Creating an Open Feel in a Small Space

Often our designers are given small- scale plans and asked to make the most of the footprint. Here are a few ways to make tight space appear bigger both through space planning and interior design. 

Space Planning Tips 

Glass Walls 

Glass walls are advantageous because they can serve as a partial divider between spaces, let in more natural light, and deceive the mind into believing a space is larger by elongating the depth perception of the combined spaces. Glass walls also present the opportunity to showcase technology in the office. Frosting is also a great option for maintaining some privacy or incorporating practice branding.  


Maintaining the widest hall possible in a tight space is not only helpful in avoiding a cramped feel, but also necessary for designing an office to function efficiently. Thirty-six inches, or three feet, is typically the bare minimum to meet code, but staying closer to four feet is ideal for the flow of patients, staff, and travelling technology. It is important to consider proper circulation with distinct and clear channels of travel to help minimize bottlenecking.  

Woman walking down wide treatment hallway
Doors/ Passageways  

Eliminate doors where it makes sense. Closing off every room will make the space feel tighter. Although certain rooms will require them for additional privacy, if there is a chance to swap a door for a cased opening, this is an excellent option to maintain an open feel. If hallways and rooms are tight, door swings are also a concern for proper accessibility. Sliding doors or pocket doors are a great alternative. 

Interior Design Tips

Monochromatic Color Scheme 

Whenever designing a small room, people are often afraid to stray away from white and bright. However, white is not the only color to apply to a small space. It is more important to limit the amount of color you introduce into space. Like too much décor (also referred to as clutter,) too much color will feel like there is too much distraction in space, making the room feel closed in. By sticking with a monochromatic color scheme, either light or dark for the more adventurous and moodier, you limit the amount of focus being pulled throughout the room.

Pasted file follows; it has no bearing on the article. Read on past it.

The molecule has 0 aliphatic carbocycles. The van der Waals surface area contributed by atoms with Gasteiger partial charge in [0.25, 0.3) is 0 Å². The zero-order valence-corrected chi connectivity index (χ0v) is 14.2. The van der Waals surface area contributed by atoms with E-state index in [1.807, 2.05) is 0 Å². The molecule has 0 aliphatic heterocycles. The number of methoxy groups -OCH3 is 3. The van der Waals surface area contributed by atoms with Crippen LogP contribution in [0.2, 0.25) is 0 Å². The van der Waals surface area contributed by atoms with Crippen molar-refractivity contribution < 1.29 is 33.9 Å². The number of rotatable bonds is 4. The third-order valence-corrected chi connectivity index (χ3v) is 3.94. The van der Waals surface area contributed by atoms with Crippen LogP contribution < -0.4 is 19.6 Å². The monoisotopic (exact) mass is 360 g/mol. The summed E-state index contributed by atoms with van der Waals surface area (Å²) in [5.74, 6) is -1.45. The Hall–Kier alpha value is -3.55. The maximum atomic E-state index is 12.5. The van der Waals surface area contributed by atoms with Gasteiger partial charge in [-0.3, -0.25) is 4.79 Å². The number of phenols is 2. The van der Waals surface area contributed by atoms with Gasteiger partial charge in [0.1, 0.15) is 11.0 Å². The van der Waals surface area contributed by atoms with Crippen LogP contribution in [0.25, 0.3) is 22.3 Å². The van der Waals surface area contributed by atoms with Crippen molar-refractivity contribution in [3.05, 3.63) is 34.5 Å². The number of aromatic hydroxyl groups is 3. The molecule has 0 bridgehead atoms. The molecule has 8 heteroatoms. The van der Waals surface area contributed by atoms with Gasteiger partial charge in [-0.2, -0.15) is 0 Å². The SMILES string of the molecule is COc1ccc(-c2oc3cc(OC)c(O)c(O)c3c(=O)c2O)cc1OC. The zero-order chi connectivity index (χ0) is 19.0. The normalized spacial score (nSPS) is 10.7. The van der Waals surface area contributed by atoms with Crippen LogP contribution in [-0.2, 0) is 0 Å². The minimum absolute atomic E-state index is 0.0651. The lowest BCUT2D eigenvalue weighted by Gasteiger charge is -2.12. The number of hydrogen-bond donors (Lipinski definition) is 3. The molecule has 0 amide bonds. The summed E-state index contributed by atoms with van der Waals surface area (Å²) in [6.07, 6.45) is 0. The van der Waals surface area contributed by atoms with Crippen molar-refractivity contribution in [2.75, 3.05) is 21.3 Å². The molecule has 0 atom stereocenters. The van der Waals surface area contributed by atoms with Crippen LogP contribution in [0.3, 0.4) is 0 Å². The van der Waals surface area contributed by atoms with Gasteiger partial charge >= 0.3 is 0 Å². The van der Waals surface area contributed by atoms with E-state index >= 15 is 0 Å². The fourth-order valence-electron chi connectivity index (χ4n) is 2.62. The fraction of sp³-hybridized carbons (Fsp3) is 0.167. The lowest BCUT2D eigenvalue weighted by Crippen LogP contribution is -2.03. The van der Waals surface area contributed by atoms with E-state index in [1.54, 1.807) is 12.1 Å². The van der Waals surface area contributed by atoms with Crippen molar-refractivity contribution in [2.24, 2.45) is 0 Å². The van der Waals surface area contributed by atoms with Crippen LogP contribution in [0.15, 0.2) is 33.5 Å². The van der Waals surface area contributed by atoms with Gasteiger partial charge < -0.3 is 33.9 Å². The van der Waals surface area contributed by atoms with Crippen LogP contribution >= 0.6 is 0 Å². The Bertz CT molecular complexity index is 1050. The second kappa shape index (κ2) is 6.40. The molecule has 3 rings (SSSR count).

Continuous Material 

Similar to color, too many materials in a space break up the focus and create more visual clutter. Solutions to consider include installing one continuous flooring throughout the space and utilizing the same laminate for a worksurface and cabinet face. When selecting your materials, reserve high-contrasting materials only for a few key focal points.  


Do not over-furnish or over-decorate in a tight space. Keep it simple with the necessities and a few statement pieces. In smaller spaces, you will need to be more selective of what you chose to incorporate into your office if your goal is to ultimately make the space feel bigger. Block out furniture locations before selecting to make sure they will properly fit in your space. Less is often more. Avoid packing the space with a tight row of seating. If seating is a concern, consider adding auxiliary benching to maximize space without adding more bulk.  

Are you struggling with designing your small space? Click here to connect with our team for a design consultation.